2015 Vauxhall Adam Rocks Air review

Vauxhall extends the Adam stylish city car line up with a sunroof and SUV styling - and more significantly, an all-new 1.0-litre turbo engine...

2015 Vauxhall Adam Rocks Air review

The Vauxhall Adam was launched to try and surf the wave of popularity that stylish small cars such as the Fiat 500, Citroen DS3 and BMW Mini had done so successfully before it.

It is a stylish car, offered with myriad customisation options, 17 body colours and a seemingly bottomless list of options with which to make it your own. They may seem a relative rarity on the road, but 10,000 have found homes since launch so this new model should build on that success.

The Adam Rocks Air follows the current trend for SUV styling trends on smaller cars. A hike in ride height, tough-looking wheelarch protection, bumper inserts and underbody protection are the extent of the external changes, but they do make it look more butch.

Vauxhall has also given the car a small scrolling fabric roof, hence the ‘Air’ in the name, meaning this is the first (sort of) convertible city SUV we’ve seen. It is nothing if not niche.

What’s the Vauxhall Adam Rocks Air like inside?

Equipment levels in the Adam Rocks Air are good – it sits roughly in line with the Slam trim level of the standard car. That means Bluetooth, air-conditioning and digital radio as standard. That said, you should budget for the Intellilink infotainment system, which allows integration with your smartphone using a range of downloadable apps and is reasonably good value at £275. 

As well as the fabric roof, two unique interior colour schemes exclusive to the model are standard options too – Ocio Brandy and Ocio Coffee Bean. Get the colours choices right and the interiors are hugely appealing. Leather door trims, a coloured dash insert and a chunky two-tone steering wheel make the car feel premium, even though there are some more humdrum plastics tucked out of sight.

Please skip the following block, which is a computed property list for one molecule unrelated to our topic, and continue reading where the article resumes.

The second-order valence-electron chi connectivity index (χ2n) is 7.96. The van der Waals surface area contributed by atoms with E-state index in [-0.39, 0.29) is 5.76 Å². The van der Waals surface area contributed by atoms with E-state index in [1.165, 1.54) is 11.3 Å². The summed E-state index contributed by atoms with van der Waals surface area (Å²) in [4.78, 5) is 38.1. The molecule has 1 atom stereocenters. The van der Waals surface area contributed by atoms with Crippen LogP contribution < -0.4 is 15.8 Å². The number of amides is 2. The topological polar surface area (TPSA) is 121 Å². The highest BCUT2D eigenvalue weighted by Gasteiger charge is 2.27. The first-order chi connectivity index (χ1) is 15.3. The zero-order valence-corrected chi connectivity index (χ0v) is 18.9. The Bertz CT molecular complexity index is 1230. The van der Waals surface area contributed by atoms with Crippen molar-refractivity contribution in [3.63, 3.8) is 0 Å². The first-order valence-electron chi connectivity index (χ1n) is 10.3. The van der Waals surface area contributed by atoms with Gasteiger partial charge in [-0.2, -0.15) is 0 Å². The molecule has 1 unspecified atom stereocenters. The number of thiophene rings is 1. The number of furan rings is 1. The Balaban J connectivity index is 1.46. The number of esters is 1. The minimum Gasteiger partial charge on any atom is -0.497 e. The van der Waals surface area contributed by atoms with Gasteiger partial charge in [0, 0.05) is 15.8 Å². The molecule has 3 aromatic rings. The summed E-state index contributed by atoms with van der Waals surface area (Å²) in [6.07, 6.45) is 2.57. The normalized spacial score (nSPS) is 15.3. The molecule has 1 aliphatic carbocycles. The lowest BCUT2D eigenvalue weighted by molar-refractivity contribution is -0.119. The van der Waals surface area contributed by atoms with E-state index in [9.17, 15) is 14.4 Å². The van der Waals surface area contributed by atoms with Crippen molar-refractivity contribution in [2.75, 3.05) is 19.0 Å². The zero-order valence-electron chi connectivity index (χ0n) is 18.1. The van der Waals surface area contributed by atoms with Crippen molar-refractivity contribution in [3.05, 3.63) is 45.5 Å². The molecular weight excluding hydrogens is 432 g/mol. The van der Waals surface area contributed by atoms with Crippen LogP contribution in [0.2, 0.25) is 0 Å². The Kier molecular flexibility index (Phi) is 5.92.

The roof is electrically operated, and can be opened at speeds up to 85mph, but it's more a big sunroof than a convertible – it only goes back to the rear seats rather than scrolling right back to above the boot, as the Citroen DS3 and Fiat 500C do. It limits rear headroom to the back seats, but seeing as there is negligible legroom anyway, we can’t imagine many people will sit there long enough to complain.

Likewise, the boot is very small, with an awkwardly high loading lip, and narrow load bay that restricts the amount you can carry to a few small shopping bags, or a couple of carry-on bags.

What’s the Vauxhall Adam Rocks Air like to drive?

The Adam has always looked better than it has driven, but the Rocks Air goes some way to remedying those issues. Available with three engines, the car we tested had the new three-cylinder petrol turbo engine mated to an all-new six-speed gearbox.

Whereas the 1.2 and 1.4-litre naturally aspirated petrol engines are listless and flat by modern standards, the 113bhp turbo bestows the Adam Rocks Air with a genuinely nippy turn of pace. It’s not desperately quick off the line, but in-gear performance is good and the power is delivered more smoothly and consistently than you might expect from a small-capacity turbo engine.